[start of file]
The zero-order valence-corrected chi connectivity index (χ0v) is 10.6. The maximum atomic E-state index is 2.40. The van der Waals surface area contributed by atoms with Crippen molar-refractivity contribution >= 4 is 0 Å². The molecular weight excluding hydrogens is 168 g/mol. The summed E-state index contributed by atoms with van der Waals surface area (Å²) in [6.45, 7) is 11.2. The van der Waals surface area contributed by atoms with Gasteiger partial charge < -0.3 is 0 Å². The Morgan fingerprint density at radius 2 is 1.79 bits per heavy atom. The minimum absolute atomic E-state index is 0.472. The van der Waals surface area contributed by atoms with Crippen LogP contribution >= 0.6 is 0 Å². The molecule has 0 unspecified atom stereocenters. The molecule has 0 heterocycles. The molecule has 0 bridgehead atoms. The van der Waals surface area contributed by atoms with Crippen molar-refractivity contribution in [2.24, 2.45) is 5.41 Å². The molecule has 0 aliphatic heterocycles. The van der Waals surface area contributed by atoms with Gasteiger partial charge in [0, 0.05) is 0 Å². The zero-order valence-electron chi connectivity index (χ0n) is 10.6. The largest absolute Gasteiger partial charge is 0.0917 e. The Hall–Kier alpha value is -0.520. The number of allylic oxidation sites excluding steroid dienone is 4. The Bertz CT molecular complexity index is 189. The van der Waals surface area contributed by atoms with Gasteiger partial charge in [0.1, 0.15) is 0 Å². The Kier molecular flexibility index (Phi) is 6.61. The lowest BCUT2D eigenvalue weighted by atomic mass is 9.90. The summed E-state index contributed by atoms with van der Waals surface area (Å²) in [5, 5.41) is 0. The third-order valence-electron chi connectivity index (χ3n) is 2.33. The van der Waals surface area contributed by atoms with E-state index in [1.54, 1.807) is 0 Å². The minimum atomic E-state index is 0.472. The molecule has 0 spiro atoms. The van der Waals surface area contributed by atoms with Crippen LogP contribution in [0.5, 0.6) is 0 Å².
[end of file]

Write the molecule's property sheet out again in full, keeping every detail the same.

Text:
The zero-order valence-corrected chi connectivity index (χ0v) is 10.6. The maximum atomic E-state index is 2.40. The van der Waals surface area contributed by atoms with Crippen molar-refractivity contribution >= 4 is 0 Å². The molecular weight excluding hydrogens is 168 g/mol. The summed E-state index contributed by atoms with van der Waals surface area (Å²) in [6.45, 7) is 11.2. The van der Waals surface area contributed by atoms with Gasteiger partial charge < -0.3 is 0 Å². The Morgan fingerprint density at radius 2 is 1.79 bits per heavy atom. The minimum absolute atomic E-state index is 0.472. The van der Waals surface area contributed by atoms with Crippen LogP contribution >= 0.6 is 0 Å². The molecule has 0 unspecified atom stereocenters. The molecule has 0 heterocycles. The molecule has 0 bridgehead atoms. The van der Waals surface area contributed by atoms with Crippen molar-refractivity contribution in [2.24, 2.45) is 5.41 Å². The molecule has 0 aliphatic heterocycles. The van der Waals surface area contributed by atoms with Gasteiger partial charge in [0, 0.05) is 0 Å². The zero-order valence-electron chi connectivity index (χ0n) is 10.6. The largest absolute Gasteiger partial charge is 0.0917 e. The Hall–Kier alpha value is -0.520. The number of allylic oxidation sites excluding steroid dienone is 4. The Bertz CT molecular complexity index is 189. The van der Waals surface area contributed by atoms with Gasteiger partial charge in [0.1, 0.15) is 0 Å². The Kier molecular flexibility index (Phi) is 6.61. The lowest BCUT2D eigenvalue weighted by atomic mass is 9.90. The summed E-state index contributed by atoms with van der Waals surface area (Å²) in [5, 5.41) is 0. The third-order valence-electron chi connectivity index (χ3n) is 2.33. The van der Waals surface area contributed by atoms with E-state index in [1.54, 1.807) is 0 Å². The minimum atomic E-state index is 0.472. The molecule has 0 spiro atoms. The van der Waals surface area contributed by atoms with Crippen LogP contribution in [0.5, 0.6) is 0 Å².